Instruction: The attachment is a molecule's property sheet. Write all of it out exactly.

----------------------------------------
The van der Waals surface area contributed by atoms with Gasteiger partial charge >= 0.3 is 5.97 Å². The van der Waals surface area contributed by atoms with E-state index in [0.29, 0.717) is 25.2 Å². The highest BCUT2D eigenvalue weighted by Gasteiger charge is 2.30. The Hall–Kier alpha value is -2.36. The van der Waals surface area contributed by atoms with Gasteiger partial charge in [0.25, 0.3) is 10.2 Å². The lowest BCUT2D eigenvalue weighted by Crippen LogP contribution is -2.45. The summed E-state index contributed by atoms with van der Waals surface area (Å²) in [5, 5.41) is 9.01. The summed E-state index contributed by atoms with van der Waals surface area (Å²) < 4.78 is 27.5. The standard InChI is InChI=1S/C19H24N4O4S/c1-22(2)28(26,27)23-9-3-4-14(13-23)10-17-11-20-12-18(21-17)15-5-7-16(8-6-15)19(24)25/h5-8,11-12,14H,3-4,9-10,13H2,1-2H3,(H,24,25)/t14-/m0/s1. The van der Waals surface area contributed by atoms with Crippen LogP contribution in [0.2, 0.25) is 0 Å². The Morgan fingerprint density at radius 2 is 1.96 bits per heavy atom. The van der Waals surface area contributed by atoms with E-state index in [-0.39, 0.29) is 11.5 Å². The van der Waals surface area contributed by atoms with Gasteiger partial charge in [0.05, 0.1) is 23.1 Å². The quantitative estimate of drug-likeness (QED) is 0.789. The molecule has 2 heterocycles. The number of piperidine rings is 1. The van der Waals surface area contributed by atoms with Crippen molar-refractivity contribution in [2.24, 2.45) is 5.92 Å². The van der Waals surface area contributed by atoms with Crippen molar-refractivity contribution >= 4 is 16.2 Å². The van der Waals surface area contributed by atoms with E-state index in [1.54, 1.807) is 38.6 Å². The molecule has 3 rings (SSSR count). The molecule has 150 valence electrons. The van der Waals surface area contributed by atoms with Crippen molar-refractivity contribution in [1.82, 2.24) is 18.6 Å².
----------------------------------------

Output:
The van der Waals surface area contributed by atoms with Gasteiger partial charge >= 0.3 is 5.97 Å². The van der Waals surface area contributed by atoms with E-state index in [0.29, 0.717) is 25.2 Å². The highest BCUT2D eigenvalue weighted by Gasteiger charge is 2.30. The Hall–Kier alpha value is -2.36. The van der Waals surface area contributed by atoms with Gasteiger partial charge in [0.25, 0.3) is 10.2 Å². The lowest BCUT2D eigenvalue weighted by Crippen LogP contribution is -2.45. The summed E-state index contributed by atoms with van der Waals surface area (Å²) in [5, 5.41) is 9.01. The summed E-state index contributed by atoms with van der Waals surface area (Å²) < 4.78 is 27.5. The standard InChI is InChI=1S/C19H24N4O4S/c1-22(2)28(26,27)23-9-3-4-14(13-23)10-17-11-20-12-18(21-17)15-5-7-16(8-6-15)19(24)25/h5-8,11-12,14H,3-4,9-10,13H2,1-2H3,(H,24,25)/t14-/m0/s1. The van der Waals surface area contributed by atoms with Crippen LogP contribution in [0.2, 0.25) is 0 Å². The Morgan fingerprint density at radius 2 is 1.96 bits per heavy atom. The van der Waals surface area contributed by atoms with E-state index in [-0.39, 0.29) is 11.5 Å². The van der Waals surface area contributed by atoms with Gasteiger partial charge in [0.05, 0.1) is 23.1 Å². The quantitative estimate of drug-likeness (QED) is 0.789. The molecule has 2 heterocycles. The number of piperidine rings is 1. The van der Waals surface area contributed by atoms with Crippen molar-refractivity contribution in [2.24, 2.45) is 5.92 Å². The van der Waals surface area contributed by atoms with Crippen molar-refractivity contribution >= 4 is 16.2 Å². The van der Waals surface area contributed by atoms with E-state index in [1.54, 1.807) is 38.6 Å². The molecule has 3 rings (SSSR count). The molecule has 150 valence electrons. The van der Waals surface area contributed by atoms with Crippen molar-refractivity contribution in [1.82, 2.24) is 18.6 Å².